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Hẻm Gems: Authentic French Pastries in an Unexpected Part of Town

Perhaps a story not too unfamiliar to many: Tom Nguyen grew up in France as a French-Vietnamese. Any similarity in background with other Viet Kieu, however, ends rather quickly. About two years ago, Nguyen returned to Saigon with his partner to start LT Pâtisserie. What makes his venture special is the unique choice of location.

“I was looking for a place in District 1…but it was too difficult, too expensive,” he told Saigoneer.

His family then suggested that he set up shop at the family’s heritage property, a stunning three-story building constructed by his grandfather right off the main stretch of Phan Dinh Phung Street in Phu Nhuan District.

“Why not? I told them,” Nguyen shared. “[This building was] built in 1957. He [my grandfather] built it himself. His job was making buildings.”

Late Nguyen Ton To, Nguyen’s grandfather, was a celebrity in the area. We're sure whether the word 'architect' or 'contractor' is more suitable to describe his profession as he was from a time where professions were delineated differently than today.

“Before this, my partner was a designer," Nguyen said. "She [uses] her experience from that to make great pastries.”

Most of the interior decorations came from Paris, and the Scandinavian-style aesthetic, defined by white surfaces contrasting warm wood, reflects his partner’s tastes. 

Laurie, Nguyen's partner, gave us a glimpse into the world of sweet treats, which is far from simple. The classic Saint Honore cake, for example, is a puff pastry first topped with choux pastry and garnished with vanilla and rum pastry cream, then covered with crispy sesame and caramel nougatine and whipped cream.

The puff pastry has to rest in the fridge for an extended period of time, while the pastry cream between the layers of choux and puff pastry takes 20 minutes to create and needs to settle for a minimum of three hours. The final decoration process takes about 20 more minutes, not accounting for another 15 minutes to whip the heavy cream which fills the center of the extraordinary sweet; it's a demanding task that requires both technique and careful organization.

Laurie has been making pastries for five years, and was once an apprentice of Japanese master pastry chef Sadaharu Aoki, whose talent has garnered him a sizable following, as well as five shops in both Paris and Japan.

A patisserie write-up would be incomplete without discussing its best creations. Laurie’s Pistachio Fraisier is a classic. Its rich exterior is a mascarpone-based cream flavored with pistachio. Filled with strawberries and finished with a puff pastry bottom, the ingredients' contrasting colors result in a visually appealing creation.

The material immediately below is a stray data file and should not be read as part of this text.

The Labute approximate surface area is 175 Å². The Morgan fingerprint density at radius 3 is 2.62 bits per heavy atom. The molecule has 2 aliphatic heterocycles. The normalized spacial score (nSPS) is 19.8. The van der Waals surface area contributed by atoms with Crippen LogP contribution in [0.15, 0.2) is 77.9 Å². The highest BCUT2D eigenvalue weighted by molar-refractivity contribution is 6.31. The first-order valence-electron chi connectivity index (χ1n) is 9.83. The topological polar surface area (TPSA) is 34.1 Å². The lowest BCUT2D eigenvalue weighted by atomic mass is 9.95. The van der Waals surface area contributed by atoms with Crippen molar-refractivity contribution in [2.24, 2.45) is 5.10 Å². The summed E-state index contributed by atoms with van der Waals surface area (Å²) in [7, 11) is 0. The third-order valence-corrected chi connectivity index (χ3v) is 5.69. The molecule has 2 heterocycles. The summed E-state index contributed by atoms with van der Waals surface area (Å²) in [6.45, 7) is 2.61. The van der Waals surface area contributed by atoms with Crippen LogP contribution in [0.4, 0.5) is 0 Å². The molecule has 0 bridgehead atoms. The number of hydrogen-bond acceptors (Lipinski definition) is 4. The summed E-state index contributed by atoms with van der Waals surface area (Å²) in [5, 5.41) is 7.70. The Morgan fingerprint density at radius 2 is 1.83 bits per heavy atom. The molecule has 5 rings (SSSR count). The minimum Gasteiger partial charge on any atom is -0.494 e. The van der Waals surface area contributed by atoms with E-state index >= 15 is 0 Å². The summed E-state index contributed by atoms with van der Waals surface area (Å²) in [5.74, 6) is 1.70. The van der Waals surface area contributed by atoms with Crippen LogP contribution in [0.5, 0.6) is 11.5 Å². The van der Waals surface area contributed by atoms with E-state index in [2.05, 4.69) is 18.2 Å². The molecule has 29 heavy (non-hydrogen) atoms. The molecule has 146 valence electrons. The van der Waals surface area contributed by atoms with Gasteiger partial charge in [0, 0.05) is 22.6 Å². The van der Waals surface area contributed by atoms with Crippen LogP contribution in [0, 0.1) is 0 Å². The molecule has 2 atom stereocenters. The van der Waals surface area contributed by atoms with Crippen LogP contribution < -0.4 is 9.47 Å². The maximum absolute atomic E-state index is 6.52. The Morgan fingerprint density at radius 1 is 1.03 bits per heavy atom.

The Pandan is a fusion cake with a self-explanatory name. Pandan mousse, coconut cream and a crispy coconut-based biscuit is combined into a creation which the couple is very proud off. The pandan bush, whose leaves are a popular flavoring agent in Southeast Asia, is known as lá dứa in Vietnamese. With a sweet, lingering smell often compared to jasmine rice, it is used to flavor Indonesian kueh and Vietnamese bánh; it's also a flavoring responsible for the chiffon cake addiction among Malaysian and Singaporean housewives.

“Both the Europeans and Vietnamese love this taste. To foreigners, the flavor is special to them,” Nguyen explained.

Other delicious offerings found here include the timeless Paris-Brest, a classic Parisian choux pastry ‘sandwich’ filled with praline cream; and my personal favorite, the canelé, a perfect match for a coffee freak like myself.

Beyond all things culinary and technical, the warmth of Nguyen, Laurie and their crew touched my heart. It was a triple combination of taste, surroundings and people.

As I began to depart, while looking into the hẻm that probably stretches deep into the unknown spaces between Phan Dinh Phung and the canal, I wondered what other secrets I could uncover and if this patisserie was merely the first treasure at the top of the chest. As we always say, Saigoneer investigates.

To sum up:

Taste: 4.5/5

Price: 4/5

Atmosphere: 5/5

Friendliness: 5/5

Location: 5/5

Mervin has serious Camera Gear Acquisition syndrome (GAS) and has bothered to acquire multiple books about pre-75 Saigonese pronunciation.

French pastries

270/1 Phan Dinh Phung, Ward 1, Phu Nhuan


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- A Cozy Abode of Bak Kut Teh and Migrant Teochew Gastronomy in the Heart of Saigon

- Hẻm Gems: Mutahiro's Masterful Chicken Ramen

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